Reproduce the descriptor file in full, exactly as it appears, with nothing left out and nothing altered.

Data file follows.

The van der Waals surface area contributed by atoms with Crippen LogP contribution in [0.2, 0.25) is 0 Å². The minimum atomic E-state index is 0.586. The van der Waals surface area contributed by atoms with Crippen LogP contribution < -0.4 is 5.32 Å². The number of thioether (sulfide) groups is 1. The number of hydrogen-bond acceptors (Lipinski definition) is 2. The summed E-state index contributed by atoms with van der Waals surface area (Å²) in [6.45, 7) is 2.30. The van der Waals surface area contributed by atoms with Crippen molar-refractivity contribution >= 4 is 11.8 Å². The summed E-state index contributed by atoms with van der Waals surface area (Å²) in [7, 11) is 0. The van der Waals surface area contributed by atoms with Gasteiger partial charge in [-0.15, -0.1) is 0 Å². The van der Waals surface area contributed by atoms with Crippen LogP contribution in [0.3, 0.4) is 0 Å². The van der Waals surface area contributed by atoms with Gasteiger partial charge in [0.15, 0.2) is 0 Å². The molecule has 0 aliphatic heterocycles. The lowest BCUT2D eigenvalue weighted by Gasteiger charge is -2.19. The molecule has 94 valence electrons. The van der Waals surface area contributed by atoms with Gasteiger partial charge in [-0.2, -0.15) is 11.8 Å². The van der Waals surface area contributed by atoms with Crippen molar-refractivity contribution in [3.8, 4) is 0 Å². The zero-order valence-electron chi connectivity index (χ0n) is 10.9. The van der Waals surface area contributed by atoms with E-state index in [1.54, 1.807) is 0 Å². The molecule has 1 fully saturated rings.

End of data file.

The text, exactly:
The van der Waals surface area contributed by atoms with Crippen LogP contribution in [0.2, 0.25) is 0 Å². The minimum atomic E-state index is 0.586. The van der Waals surface area contributed by atoms with Crippen LogP contribution < -0.4 is 5.32 Å². The number of thioether (sulfide) groups is 1. The number of hydrogen-bond acceptors (Lipinski definition) is 2. The summed E-state index contributed by atoms with van der Waals surface area (Å²) in [6.45, 7) is 2.30. The van der Waals surface area contributed by atoms with Crippen molar-refractivity contribution >= 4 is 11.8 Å². The summed E-state index contributed by atoms with van der Waals surface area (Å²) in [7, 11) is 0. The van der Waals surface area contributed by atoms with Gasteiger partial charge in [-0.15, -0.1) is 0 Å². The van der Waals surface area contributed by atoms with Crippen LogP contribution in [0.3, 0.4) is 0 Å². The van der Waals surface area contributed by atoms with Gasteiger partial charge in [0.15, 0.2) is 0 Å². The molecule has 0 aliphatic heterocycles. The lowest BCUT2D eigenvalue weighted by Gasteiger charge is -2.19. The molecule has 94 valence electrons. The van der Waals surface area contributed by atoms with Gasteiger partial charge in [-0.2, -0.15) is 11.8 Å². The van der Waals surface area contributed by atoms with Crippen molar-refractivity contribution in [3.8, 4) is 0 Å². The zero-order valence-electron chi connectivity index (χ0n) is 10.9. The van der Waals surface area contributed by atoms with E-state index in [1.54, 1.807) is 0 Å². The molecule has 1 fully saturated rings.